Tuesday, April 13, 2010

Mom and Pop take a few hours off together

My parents worked at the store, seven days a week, from 9:00 am till 2:00 am every day for 365 days a year. One of them was always at the store.

The store or Magazi, which we always called it, was an ice cream parlor.
It had a long counter on the left side when you walked in with about ten stools. There were stained glass Coca-Cola lamps hanging along the counter (Coke was in my life from an early age). On the right were the candy display cases and the cash register. The cases were full of Pop's hand made candies and some packaged boxes of chocolates, I think Schrafts. In the back were two sides of double booths, maybe twenty in all. In the far back was the kitchen, where Pop made his chocolates. We served soft drinks, ice cream concoctions and sandwiches; the hottest food we served was a grilled cheese sandwich. It had a tile floor made of tiny black and white hexagonal tiles; a nice old-fashioned look, with circular fans and two big display windows at front.

We managed to have dinner at home as a family for a couple of hours pretty much every day, except weekends (much too busy at the store).

Mom would take us on holiday to the Greek hotel in the Catskills, Kallithea for the first week and Pop came the second week to be with us. That was it, two weeks in the summer; this pace went on for years.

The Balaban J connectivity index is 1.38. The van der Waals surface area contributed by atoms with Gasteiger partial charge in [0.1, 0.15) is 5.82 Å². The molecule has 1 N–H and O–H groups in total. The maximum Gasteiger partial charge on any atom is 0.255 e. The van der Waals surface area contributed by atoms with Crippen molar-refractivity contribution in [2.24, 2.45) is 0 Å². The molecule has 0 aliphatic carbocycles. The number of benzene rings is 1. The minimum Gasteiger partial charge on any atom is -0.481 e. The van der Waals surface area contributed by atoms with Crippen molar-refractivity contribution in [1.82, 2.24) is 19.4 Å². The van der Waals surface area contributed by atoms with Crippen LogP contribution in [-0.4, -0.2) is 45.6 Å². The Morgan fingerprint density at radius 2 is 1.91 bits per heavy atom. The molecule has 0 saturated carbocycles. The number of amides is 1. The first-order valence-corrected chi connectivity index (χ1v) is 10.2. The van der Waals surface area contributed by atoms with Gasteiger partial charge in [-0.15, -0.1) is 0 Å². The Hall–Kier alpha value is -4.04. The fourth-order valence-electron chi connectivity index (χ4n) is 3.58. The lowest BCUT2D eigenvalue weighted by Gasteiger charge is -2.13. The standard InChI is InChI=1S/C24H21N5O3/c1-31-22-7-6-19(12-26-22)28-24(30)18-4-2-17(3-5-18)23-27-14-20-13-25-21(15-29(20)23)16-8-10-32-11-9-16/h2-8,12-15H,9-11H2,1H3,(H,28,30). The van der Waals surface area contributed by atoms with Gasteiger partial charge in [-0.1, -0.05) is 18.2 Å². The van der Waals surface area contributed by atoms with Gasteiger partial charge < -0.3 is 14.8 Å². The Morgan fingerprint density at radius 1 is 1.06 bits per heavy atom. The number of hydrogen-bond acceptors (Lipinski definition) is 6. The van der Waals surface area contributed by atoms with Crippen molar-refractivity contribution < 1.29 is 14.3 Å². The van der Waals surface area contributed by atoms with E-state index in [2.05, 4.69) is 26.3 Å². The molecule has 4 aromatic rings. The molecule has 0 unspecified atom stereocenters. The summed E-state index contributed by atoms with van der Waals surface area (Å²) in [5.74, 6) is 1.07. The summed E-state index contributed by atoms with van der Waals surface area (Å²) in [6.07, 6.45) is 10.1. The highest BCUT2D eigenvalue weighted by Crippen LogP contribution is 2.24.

The store was the center of our existence. I did my homework there, used it as a base for my friends, kept my Schwinn there, played out front, did my drawings at the first booth, the one the family used. Pop proudly displayed them around the store.

In the evenings during the summer, Pop would go for a swim at about 6 in the evening. He always smoked a cigar. He would swim around the Steeplechase pier with it lit all the way. He had a strange stroke, on his side that kept the cigar in his mouth lit. He called it “his Australian crawl”. When he got to the shore, he would stand on his hands, to keep his feet sand-free and walk on his hands to his clothes.

I have tried it and the cigar always gets wet, and goes out. Forget the walking on your hands to your clothes. I concede that to you Pop, but I will manage the lit cigar.

Many of the Asia Minor Greeks that lived in NY would come out on Sunday. They seemed to have a desire to see the sea; they would sit on the boardwalk and stare at the sea longingly.
They would come to the house later and Mom would have food and drinks for all. She never knew how many would be there, but we never ran out of food Fish, meat, vegetables and every Greek dish you could imagine.

Every now and then, one of their friends would insist that they joined them for a couple of hours on the beach, together, Mom and Pop, a rare occasion. I am still amazed at how hard they worked. I never heard them complain.

I wonder how Pop learned to swim with a lit cigar, where did he find the time.

Try it. It is almost impossible.

Forget the walking on your hands to your clothes,
that is really impossible.

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